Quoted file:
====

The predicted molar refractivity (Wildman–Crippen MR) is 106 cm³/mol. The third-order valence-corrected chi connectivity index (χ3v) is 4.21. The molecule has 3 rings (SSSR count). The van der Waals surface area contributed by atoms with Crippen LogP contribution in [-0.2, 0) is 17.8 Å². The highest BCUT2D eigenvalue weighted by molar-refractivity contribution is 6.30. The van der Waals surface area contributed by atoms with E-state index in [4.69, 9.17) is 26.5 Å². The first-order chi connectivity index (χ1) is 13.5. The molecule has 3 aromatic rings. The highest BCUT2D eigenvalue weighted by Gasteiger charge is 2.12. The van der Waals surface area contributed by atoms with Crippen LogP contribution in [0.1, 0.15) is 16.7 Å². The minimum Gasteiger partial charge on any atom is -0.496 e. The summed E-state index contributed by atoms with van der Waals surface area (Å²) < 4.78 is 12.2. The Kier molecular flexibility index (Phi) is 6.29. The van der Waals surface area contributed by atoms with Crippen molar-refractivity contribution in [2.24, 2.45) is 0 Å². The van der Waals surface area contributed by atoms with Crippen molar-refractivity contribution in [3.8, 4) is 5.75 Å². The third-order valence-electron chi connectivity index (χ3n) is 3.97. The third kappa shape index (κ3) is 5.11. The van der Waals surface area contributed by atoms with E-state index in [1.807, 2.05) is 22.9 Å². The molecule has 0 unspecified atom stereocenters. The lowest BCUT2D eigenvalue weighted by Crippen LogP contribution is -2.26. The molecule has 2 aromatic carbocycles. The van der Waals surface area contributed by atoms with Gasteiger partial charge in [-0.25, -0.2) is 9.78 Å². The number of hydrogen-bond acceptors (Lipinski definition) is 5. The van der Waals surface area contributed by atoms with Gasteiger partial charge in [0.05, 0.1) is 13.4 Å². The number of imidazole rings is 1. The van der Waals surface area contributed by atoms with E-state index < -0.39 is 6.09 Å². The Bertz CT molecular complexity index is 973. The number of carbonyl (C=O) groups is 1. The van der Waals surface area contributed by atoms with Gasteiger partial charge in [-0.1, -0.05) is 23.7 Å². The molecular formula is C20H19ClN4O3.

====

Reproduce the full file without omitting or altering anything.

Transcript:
The predicted molar refractivity (Wildman–Crippen MR) is 106 cm³/mol. The third-order valence-corrected chi connectivity index (χ3v) is 4.21. The molecule has 3 rings (SSSR count). The van der Waals surface area contributed by atoms with Crippen LogP contribution in [-0.2, 0) is 17.8 Å². The highest BCUT2D eigenvalue weighted by molar-refractivity contribution is 6.30. The van der Waals surface area contributed by atoms with E-state index in [4.69, 9.17) is 26.5 Å². The first-order chi connectivity index (χ1) is 13.5. The molecule has 3 aromatic rings. The highest BCUT2D eigenvalue weighted by Gasteiger charge is 2.12. The van der Waals surface area contributed by atoms with Crippen LogP contribution in [0.1, 0.15) is 16.7 Å². The minimum Gasteiger partial charge on any atom is -0.496 e. The summed E-state index contributed by atoms with van der Waals surface area (Å²) < 4.78 is 12.2. The Kier molecular flexibility index (Phi) is 6.29. The van der Waals surface area contributed by atoms with Crippen molar-refractivity contribution in [2.24, 2.45) is 0 Å². The van der Waals surface area contributed by atoms with Crippen molar-refractivity contribution in [3.8, 4) is 5.75 Å². The third-order valence-electron chi connectivity index (χ3n) is 3.97. The third kappa shape index (κ3) is 5.11. The van der Waals surface area contributed by atoms with E-state index in [1.807, 2.05) is 22.9 Å². The molecule has 0 unspecified atom stereocenters. The lowest BCUT2D eigenvalue weighted by Crippen LogP contribution is -2.26. The molecule has 2 aromatic carbocycles. The van der Waals surface area contributed by atoms with Gasteiger partial charge in [-0.25, -0.2) is 9.78 Å². The number of hydrogen-bond acceptors (Lipinski definition) is 5. The van der Waals surface area contributed by atoms with Gasteiger partial charge in [0.05, 0.1) is 13.4 Å². The number of imidazole rings is 1. The van der Waals surface area contributed by atoms with E-state index < -0.39 is 6.09 Å². The Bertz CT molecular complexity index is 973. The number of carbonyl (C=O) groups is 1. The van der Waals surface area contributed by atoms with Gasteiger partial charge in [-0.1, -0.05) is 23.7 Å². The molecular formula is C20H19ClN4O3.